|1874700||British||13 Jul 1924|
|Returned Y/N||Evader Fate||Date Captured/Liberated||Place Captured/Liberated||Escape Line|
|No||EVD||15 Nov 1944||Leveroij||-|
Sgt. Dennis Sharpe was the flight engineer of Lancaster ME722 that was shot down by a German night fighter, just past midnight on May 22, 1944. Francis bailed out in time and landed near Zwollerkerspel, north of Zwolle. After his landing, he met fellow crewmember Sgt. Charles ‘ Joe’ Francis (E0496) and somehow they got in touch with the ‘De Groene’ resistance group from Zwolle. Both airmen were taken to the house boat of Jan Graver that was moored in the Vecht river close to where it joins the ‘Zwarte Water’. Much is unclear about their further travels but by mid July 1944, both airmen appear at the ‘Eijkhof’ farm of the van Staveren family in Veulen where they joined Americans 2/Lt. John Fullerton (E0585) and Sgt. Frank Peichoto (E0587). Two other Americans arrived there as well, S/Sgt. Frank Garofalo (E0569) and 2/Lt. Richard Tracy (E0600). On July 19, these six men travelled to Oostrom and from there it went by train to Jos Ronden (alias ‘De Witte’) in Sittard. Ronden delivered the airmen to policeman F. Buding in Hoensbroek. Another source indicates that Garofalo and Tracy joined the other four airmen in Nuth near Hoensbroek. The plan to cross the Dutch-Belgian border near Maastricht had to be abandoned and after two weeks in Hoensbroek, the six airmen were put on the train to Roermond. From the station there, they were taken to the ‘De Bedelaer’ estate near Haelen where they could hide in the woods around the estate. In case of danger, they could go to the ‘De Spikkerhof’, an isolated farm near the estate. Early in September they moved to the farm of the Mooren family in Kelpen and from there to a barn in Leveroij. Their hiding place there became anxiously close to the front line in the aftermath of Operation Constellation. Early November, Fullerton returned to Kelpen to find help for his fellow evaders who stayed in Leveroij. Sharpe and his fellow evaders were liberated on November 15, 1944, when the 51st Scottish Division arrived in Leveroij.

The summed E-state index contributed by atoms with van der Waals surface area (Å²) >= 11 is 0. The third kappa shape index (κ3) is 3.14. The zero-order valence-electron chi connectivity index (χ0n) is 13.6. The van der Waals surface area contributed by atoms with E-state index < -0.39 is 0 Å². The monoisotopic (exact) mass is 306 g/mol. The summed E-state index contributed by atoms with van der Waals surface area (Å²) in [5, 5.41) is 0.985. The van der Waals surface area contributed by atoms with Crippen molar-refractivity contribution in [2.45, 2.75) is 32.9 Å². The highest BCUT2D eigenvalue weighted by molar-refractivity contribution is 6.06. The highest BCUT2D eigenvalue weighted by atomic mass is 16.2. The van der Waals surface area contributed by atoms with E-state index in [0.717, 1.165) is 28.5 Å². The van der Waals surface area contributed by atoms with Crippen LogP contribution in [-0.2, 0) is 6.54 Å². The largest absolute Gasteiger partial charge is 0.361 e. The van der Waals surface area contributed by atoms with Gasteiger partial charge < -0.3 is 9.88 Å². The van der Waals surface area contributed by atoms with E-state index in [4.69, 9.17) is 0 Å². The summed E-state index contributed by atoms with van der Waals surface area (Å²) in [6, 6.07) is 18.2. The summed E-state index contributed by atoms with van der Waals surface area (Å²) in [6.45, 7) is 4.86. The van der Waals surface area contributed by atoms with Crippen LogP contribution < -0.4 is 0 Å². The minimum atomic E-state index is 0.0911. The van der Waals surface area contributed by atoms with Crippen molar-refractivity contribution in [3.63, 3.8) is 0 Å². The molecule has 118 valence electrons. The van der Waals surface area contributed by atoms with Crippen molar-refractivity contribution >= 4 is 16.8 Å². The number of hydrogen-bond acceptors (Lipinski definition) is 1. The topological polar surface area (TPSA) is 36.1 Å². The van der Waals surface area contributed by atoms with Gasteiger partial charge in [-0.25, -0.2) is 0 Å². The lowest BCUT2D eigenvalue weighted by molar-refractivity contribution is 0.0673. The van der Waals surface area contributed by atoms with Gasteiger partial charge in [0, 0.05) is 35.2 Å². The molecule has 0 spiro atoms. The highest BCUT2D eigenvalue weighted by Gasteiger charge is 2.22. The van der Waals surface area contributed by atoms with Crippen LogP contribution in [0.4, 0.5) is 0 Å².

|* National Archives, Washington, EE-2678 and EE-2679